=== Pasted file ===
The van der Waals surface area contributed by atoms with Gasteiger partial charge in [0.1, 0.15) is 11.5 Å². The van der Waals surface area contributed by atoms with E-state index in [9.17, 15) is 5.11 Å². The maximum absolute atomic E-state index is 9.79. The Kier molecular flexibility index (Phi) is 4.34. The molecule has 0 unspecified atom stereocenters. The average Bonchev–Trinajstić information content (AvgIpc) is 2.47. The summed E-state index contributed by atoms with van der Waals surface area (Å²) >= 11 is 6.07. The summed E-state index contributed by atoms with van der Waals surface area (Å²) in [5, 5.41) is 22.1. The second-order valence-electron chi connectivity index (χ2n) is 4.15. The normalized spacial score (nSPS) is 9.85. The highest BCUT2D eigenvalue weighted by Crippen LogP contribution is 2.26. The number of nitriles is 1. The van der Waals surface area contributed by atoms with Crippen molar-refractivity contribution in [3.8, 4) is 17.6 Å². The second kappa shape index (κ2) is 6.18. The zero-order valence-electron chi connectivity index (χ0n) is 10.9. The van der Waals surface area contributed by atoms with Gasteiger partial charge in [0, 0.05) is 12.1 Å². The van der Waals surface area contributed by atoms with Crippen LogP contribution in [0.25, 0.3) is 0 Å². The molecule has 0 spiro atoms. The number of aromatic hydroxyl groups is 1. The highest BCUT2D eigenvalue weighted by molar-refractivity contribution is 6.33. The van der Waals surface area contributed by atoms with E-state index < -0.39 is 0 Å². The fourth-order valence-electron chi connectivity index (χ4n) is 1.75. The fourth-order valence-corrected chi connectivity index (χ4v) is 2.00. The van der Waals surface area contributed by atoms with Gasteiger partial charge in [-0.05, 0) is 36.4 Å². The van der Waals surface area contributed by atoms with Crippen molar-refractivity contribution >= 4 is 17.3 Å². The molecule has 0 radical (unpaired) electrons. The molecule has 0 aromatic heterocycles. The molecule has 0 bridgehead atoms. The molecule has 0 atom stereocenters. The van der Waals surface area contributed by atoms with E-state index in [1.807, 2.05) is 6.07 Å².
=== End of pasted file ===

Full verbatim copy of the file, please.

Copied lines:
The van der Waals surface area contributed by atoms with Gasteiger partial charge in [0.1, 0.15) is 11.5 Å². The van der Waals surface area contributed by atoms with E-state index in [9.17, 15) is 5.11 Å². The maximum absolute atomic E-state index is 9.79. The Kier molecular flexibility index (Phi) is 4.34. The molecule has 0 unspecified atom stereocenters. The average Bonchev–Trinajstić information content (AvgIpc) is 2.47. The summed E-state index contributed by atoms with van der Waals surface area (Å²) >= 11 is 6.07. The summed E-state index contributed by atoms with van der Waals surface area (Å²) in [5, 5.41) is 22.1. The second-order valence-electron chi connectivity index (χ2n) is 4.15. The normalized spacial score (nSPS) is 9.85. The highest BCUT2D eigenvalue weighted by Crippen LogP contribution is 2.26. The number of nitriles is 1. The van der Waals surface area contributed by atoms with Crippen molar-refractivity contribution in [3.8, 4) is 17.6 Å². The second kappa shape index (κ2) is 6.18. The zero-order valence-electron chi connectivity index (χ0n) is 10.9. The van der Waals surface area contributed by atoms with Gasteiger partial charge in [0, 0.05) is 12.1 Å². The van der Waals surface area contributed by atoms with Crippen LogP contribution in [0.25, 0.3) is 0 Å². The molecule has 0 spiro atoms. The number of aromatic hydroxyl groups is 1. The highest BCUT2D eigenvalue weighted by molar-refractivity contribution is 6.33. The van der Waals surface area contributed by atoms with E-state index < -0.39 is 0 Å². The fourth-order valence-electron chi connectivity index (χ4n) is 1.75. The fourth-order valence-corrected chi connectivity index (χ4v) is 2.00. The van der Waals surface area contributed by atoms with Gasteiger partial charge in [-0.05, 0) is 36.4 Å². The van der Waals surface area contributed by atoms with Crippen molar-refractivity contribution >= 4 is 17.3 Å². The molecule has 0 radical (unpaired) electrons. The molecule has 0 aromatic heterocycles. The molecule has 0 bridgehead atoms. The molecule has 0 atom stereocenters. The van der Waals surface area contributed by atoms with E-state index in [1.807, 2.05) is 6.07 Å².